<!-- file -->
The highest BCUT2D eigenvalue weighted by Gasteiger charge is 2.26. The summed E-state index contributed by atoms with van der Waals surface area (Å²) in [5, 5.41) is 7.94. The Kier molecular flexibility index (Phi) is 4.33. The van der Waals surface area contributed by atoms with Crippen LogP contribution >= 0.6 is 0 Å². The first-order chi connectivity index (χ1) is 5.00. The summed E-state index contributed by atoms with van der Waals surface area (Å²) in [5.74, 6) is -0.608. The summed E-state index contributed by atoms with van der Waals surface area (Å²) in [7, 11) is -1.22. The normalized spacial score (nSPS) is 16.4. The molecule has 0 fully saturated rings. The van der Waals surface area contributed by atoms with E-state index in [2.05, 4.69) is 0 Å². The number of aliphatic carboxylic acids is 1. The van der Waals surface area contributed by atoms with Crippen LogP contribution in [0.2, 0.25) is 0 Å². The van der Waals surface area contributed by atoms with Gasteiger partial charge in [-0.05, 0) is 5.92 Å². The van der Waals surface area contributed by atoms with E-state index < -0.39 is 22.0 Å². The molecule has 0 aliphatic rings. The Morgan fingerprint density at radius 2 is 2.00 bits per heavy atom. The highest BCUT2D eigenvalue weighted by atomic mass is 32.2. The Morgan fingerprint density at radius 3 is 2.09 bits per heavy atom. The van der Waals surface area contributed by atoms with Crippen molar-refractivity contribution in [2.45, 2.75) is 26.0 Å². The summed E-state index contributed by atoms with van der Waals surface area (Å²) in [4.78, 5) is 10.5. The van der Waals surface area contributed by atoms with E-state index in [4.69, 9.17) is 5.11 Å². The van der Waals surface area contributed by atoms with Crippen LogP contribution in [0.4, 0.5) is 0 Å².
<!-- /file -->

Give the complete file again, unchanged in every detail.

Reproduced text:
The highest BCUT2D eigenvalue weighted by Gasteiger charge is 2.26. The summed E-state index contributed by atoms with van der Waals surface area (Å²) in [5, 5.41) is 7.94. The Kier molecular flexibility index (Phi) is 4.33. The van der Waals surface area contributed by atoms with Crippen LogP contribution >= 0.6 is 0 Å². The first-order chi connectivity index (χ1) is 5.00. The summed E-state index contributed by atoms with van der Waals surface area (Å²) in [5.74, 6) is -0.608. The summed E-state index contributed by atoms with van der Waals surface area (Å²) in [7, 11) is -1.22. The normalized spacial score (nSPS) is 16.4. The molecule has 0 fully saturated rings. The van der Waals surface area contributed by atoms with E-state index in [2.05, 4.69) is 0 Å². The number of aliphatic carboxylic acids is 1. The van der Waals surface area contributed by atoms with Crippen LogP contribution in [0.2, 0.25) is 0 Å². The van der Waals surface area contributed by atoms with Gasteiger partial charge in [-0.05, 0) is 5.92 Å². The van der Waals surface area contributed by atoms with E-state index < -0.39 is 22.0 Å². The molecule has 0 aliphatic rings. The Morgan fingerprint density at radius 2 is 2.00 bits per heavy atom. The highest BCUT2D eigenvalue weighted by atomic mass is 32.2. The Morgan fingerprint density at radius 3 is 2.09 bits per heavy atom. The van der Waals surface area contributed by atoms with Crippen molar-refractivity contribution in [2.45, 2.75) is 26.0 Å². The summed E-state index contributed by atoms with van der Waals surface area (Å²) in [4.78, 5) is 10.5. The van der Waals surface area contributed by atoms with E-state index in [4.69, 9.17) is 5.11 Å². The van der Waals surface area contributed by atoms with Crippen LogP contribution in [0.4, 0.5) is 0 Å².